4) Paulson and ACA negotiated the reference securities, and since ACA was the long, they were the selection agent of record. there will be an underlying agreement and contract that provides evidence of that posture.
If this is the best the SEC can do when it's trying to show how good a regulator it is, it's pathetic.
5) No major corporation will be deterred from hiriing Goldman for significant advice. Government related entities may be. Politics again over intelligence.
6) For those who care but didn't see it, go watch David Viniar's testimony again.
The GC at the SEC is a former SCt clerk who has spent all of his career in the securities bar. He knows it backwards and forwards. I am highly skeptical of the notion that if it were "pristine," he would let the action go forward.
I'll put the SEC GC up against any securities lawyer in the country - bar none. I think it's fairly well accepted in the bar. I've talked to other senior members of the securities defense bar who read (as a matter of professional education - to keep up with the chitchat) and they each said that if the facts are as alleged there is a violation.
Pristine? I have not heard one member of the bar, in my private conversations, all with heavy hitters, suggest the case has problems. They, I, and the SEC GC could be wrong: I doubt it. Moreover, I am quite sure we all know quite a bit more about disclosure law than you....
Which is why you are betting ... not asserting; and why Goldman has fallen back on the idea that was enough to describe the referenced securities.
They know they have a problem. I predict a settlement under 17(a)(2) or (3) of the '33 Act. The question is how big a penalty at this point.
Re: ABACUS and the obvious non-disclosed conflicts: CardinalPark -- and some others here -- doth protest too much ... and have done so here for too long, So they've asked for what follows: They could have just conceded the narrow legal case over ABACUS as just a one-off fuck-up. But no. Goldman never has client conflicts ... and Goldman never fucks up.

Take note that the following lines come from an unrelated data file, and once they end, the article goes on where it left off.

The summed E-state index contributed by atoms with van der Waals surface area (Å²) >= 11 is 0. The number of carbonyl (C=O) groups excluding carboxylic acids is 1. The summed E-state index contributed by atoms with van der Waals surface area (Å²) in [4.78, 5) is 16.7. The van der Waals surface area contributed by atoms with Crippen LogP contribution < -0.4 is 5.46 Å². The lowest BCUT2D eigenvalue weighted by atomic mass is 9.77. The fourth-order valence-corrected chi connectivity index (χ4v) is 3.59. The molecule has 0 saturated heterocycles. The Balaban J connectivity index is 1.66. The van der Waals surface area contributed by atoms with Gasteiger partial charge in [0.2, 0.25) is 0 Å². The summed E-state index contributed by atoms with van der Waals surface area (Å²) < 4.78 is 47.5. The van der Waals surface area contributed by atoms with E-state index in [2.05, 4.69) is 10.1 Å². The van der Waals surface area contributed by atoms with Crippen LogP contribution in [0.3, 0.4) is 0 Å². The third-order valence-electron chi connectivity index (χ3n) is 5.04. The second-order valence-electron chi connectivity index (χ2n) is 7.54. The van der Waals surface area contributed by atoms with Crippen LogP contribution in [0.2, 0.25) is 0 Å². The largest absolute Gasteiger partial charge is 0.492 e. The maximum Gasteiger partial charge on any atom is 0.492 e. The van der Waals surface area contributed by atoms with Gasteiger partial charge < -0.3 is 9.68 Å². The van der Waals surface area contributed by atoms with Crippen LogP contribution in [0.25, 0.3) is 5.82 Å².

Is this a trained reflex with Goldman alums? Or has Goldman actually been sending you guys talking point memos? "Once in, never out."
At this point, ABACUS is just a sideshow ... with only a sideshow legal endgame left. Looking ahead the Greek CDSs are a bigger exposure for Goldman than ABACUS. I expect more shoes to drop.
But the larger point is that Goldman has put itself in a corner. It's not your Daddy's Goldman Sachs anymore, and hasn't been for some time. It hardly even banks industrial companies anymore. It has no constituency left, but itself. It serves no purpose, but itself, If Goldman were wound down and liquidated, would anyone but Goldman and its alums care? Goldman is just another hedge fund ... with some I-bank window dressing ... and many quite capable club-able people. That's it.
So why shouldn't Goldman be legislated out of the banking system to be left as just another pirate hedge fund?
This outcome may actually play out with Financial Services Reform. Even many Republicans in Congress want to see this happen. Don't you see this possibility in the cards? Or do I have to write you a derivative contract to that effect? I'm open for business. Call me.
Criminal probe initiated. Read 'em and weep, CP. 'Nuff said.
I have to agree with most of what The Truth is Out There wrote, although he/she is more vitriolic and entertaining than I am. This ain't your father's Goldman. Today Goldman is essentially a hedge fund that incidentally has access to the Fed's discount window. Nice gig.